Concerned by a series of terrorist attacks in the EU and the proliferation of terrorist propaganda online, the European Council of 22-23 June 2017 stated that it ‘expects industry to … develop new technology and tools to improve the automatic detection and removal of content that incites to terrorist acts. …’ The European Parliament, in its resolution of 15 June 2017, urged those online platforms ‘to strengthen measures to tackle illegal and harmful content’. The call for the companies to take a more proactive approach in protecting their users from terrorist content has been reiterated by Ministers of the Member States within the EU Internet Forum. As for intellectual property rights, in its Conclusions of 4 December 2014 on the enforcement of such rights, the Council called on the Commission to consider the use of tools available to identify intellectual property rights infringers and the role of intermediaries in assisting the fight against intellectual property rights infringements.

(6)

On 28 September 2017, the Commission adopted a Communication with guidance on the responsibilities of online service providers in respect of illegal content online (1). In that Communication the Commission explained that it would assess whether additional measures were needed, inter alia by monitoring progress on the basis of voluntary arrangements. This Recommendation follows-up on that Communication, reflecting the level of ambition set out therein and giving effect thereto, while taking due account of and building on the important progress made through those voluntary arrangements.

(7)

This Recommendation acknowledges that due account should be taken of the particularities of tackling different types of illegal content online and the specific responses that might be required, including through dedicated legislative measures. For instance, acknowledging the need for such specific legislative measures, on 25 May 2016 the Commission adopted a proposal for the amendment of Directive 2010/13/EU of the European Parliament and of the Council (2) in view of changing market realities. On 14 September 2016, it also adopted a proposal for a Directive on copyright in the Digital Single Market (3), which provides for an obligation for certain service providers to take, in cooperation with right holders, measures to ensure the functioning of agreements with right holders for the use of their works or other subject matter or to prevent the availability on their services of works or other subject matter identified by the rights holders through the cooperation with the service providers. This Recommendation leaves such legislative measures and proposals unaffected.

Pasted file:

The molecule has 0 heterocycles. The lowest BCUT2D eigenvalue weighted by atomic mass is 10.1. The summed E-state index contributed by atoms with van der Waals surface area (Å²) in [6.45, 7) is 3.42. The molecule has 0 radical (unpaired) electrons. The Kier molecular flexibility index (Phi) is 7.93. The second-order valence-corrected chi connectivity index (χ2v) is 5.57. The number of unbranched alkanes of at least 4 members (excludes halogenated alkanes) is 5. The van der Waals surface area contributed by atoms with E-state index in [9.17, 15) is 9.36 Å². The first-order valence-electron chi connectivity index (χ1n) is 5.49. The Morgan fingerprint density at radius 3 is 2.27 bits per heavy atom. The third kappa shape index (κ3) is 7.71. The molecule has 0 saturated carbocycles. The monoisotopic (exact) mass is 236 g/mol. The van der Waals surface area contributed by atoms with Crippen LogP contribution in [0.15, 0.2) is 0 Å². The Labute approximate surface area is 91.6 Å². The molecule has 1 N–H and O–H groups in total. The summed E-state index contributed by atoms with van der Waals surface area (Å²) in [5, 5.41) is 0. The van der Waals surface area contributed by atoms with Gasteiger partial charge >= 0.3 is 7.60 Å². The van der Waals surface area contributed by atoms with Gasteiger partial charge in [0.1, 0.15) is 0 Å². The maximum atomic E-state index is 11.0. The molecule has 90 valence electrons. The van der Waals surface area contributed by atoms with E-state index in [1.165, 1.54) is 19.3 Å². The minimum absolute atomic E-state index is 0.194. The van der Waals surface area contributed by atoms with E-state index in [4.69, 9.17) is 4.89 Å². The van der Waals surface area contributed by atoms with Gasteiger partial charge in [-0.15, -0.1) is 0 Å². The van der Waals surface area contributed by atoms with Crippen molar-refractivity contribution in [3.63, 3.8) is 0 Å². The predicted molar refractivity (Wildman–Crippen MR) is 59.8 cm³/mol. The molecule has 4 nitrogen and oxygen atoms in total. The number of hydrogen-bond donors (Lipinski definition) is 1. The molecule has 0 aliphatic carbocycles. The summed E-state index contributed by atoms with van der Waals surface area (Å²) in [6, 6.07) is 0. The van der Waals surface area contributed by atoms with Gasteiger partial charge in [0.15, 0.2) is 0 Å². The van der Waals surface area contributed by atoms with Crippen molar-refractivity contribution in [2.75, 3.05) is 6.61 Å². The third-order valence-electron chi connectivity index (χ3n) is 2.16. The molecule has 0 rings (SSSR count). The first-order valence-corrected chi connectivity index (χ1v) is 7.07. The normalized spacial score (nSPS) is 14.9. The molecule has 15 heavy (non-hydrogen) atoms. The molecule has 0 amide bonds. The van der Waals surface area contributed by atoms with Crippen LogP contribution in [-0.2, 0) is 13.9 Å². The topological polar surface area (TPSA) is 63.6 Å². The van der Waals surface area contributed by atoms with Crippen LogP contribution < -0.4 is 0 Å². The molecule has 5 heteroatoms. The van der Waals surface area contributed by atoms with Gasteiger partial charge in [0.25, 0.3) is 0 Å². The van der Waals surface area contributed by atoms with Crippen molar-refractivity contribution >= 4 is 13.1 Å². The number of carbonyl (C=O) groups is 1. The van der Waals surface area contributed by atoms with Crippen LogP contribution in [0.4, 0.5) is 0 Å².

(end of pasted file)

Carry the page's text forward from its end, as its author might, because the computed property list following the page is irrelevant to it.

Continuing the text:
(8)

Directive 2000/31/EC of the European Parliament and of the Council (4) contains liability exemptions which are, subject to certain conditions, available to certain online service providers, including providers of ‘hosting’ services within the meaning of its Article 14. In order to benefit from that liability exemption, hosting service providers are to act expeditiously to remove or disable access to illegal information that they store upon obtaining actual knowledge thereof and, as regards claims for damages, awareness of facts or circumstances from which the illegal activity or information is apparent. They can obtain such knowledge and awareness, inter alia, through notices submitted to them. As such, Directive 2000/31/EC constitutes the basis for the development of procedures for removing and disabling access to illegal information. That Directive also allows for the possibility for Member States of requiring the service providers concerned to apply a duty of care in respect of illegal content which they might store.